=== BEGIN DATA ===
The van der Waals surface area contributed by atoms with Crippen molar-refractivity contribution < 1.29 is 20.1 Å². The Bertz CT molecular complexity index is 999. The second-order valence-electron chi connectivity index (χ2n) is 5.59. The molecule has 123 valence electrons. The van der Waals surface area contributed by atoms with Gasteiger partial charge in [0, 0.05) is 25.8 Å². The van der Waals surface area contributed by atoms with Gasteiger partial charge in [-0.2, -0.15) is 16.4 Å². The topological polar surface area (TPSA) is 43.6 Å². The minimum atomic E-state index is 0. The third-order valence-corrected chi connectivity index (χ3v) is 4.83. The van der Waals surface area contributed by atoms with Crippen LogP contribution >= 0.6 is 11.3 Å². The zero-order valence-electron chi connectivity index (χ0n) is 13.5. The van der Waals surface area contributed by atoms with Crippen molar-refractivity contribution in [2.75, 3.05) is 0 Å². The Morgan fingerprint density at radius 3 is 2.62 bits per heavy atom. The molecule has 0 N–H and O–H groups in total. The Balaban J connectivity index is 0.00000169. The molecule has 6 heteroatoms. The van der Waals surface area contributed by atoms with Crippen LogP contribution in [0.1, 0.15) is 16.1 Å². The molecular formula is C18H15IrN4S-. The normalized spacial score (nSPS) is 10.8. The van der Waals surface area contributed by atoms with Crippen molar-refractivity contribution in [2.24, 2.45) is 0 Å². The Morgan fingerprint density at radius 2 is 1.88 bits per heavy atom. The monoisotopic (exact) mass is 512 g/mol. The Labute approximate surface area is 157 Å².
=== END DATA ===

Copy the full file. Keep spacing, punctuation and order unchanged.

The van der Waals surface area contributed by atoms with Crippen molar-refractivity contribution < 1.29 is 20.1 Å². The Bertz CT molecular complexity index is 999. The second-order valence-electron chi connectivity index (χ2n) is 5.59. The molecule has 123 valence electrons. The van der Waals surface area contributed by atoms with Gasteiger partial charge in [0, 0.05) is 25.8 Å². The van der Waals surface area contributed by atoms with Gasteiger partial charge in [-0.2, -0.15) is 16.4 Å². The topological polar surface area (TPSA) is 43.6 Å². The minimum atomic E-state index is 0. The third-order valence-corrected chi connectivity index (χ3v) is 4.83. The van der Waals surface area contributed by atoms with Crippen LogP contribution >= 0.6 is 11.3 Å². The zero-order valence-electron chi connectivity index (χ0n) is 13.5. The van der Waals surface area contributed by atoms with Crippen molar-refractivity contribution in [2.75, 3.05) is 0 Å². The Morgan fingerprint density at radius 3 is 2.62 bits per heavy atom. The molecule has 0 N–H and O–H groups in total. The Balaban J connectivity index is 0.00000169. The molecule has 6 heteroatoms. The van der Waals surface area contributed by atoms with Crippen LogP contribution in [0.1, 0.15) is 16.1 Å². The molecular formula is C18H15IrN4S-. The normalized spacial score (nSPS) is 10.8. The van der Waals surface area contributed by atoms with Crippen molar-refractivity contribution in [2.24, 2.45) is 0 Å². The Morgan fingerprint density at radius 2 is 1.88 bits per heavy atom. The monoisotopic (exact) mass is 512 g/mol. The Labute approximate surface area is 157 Å².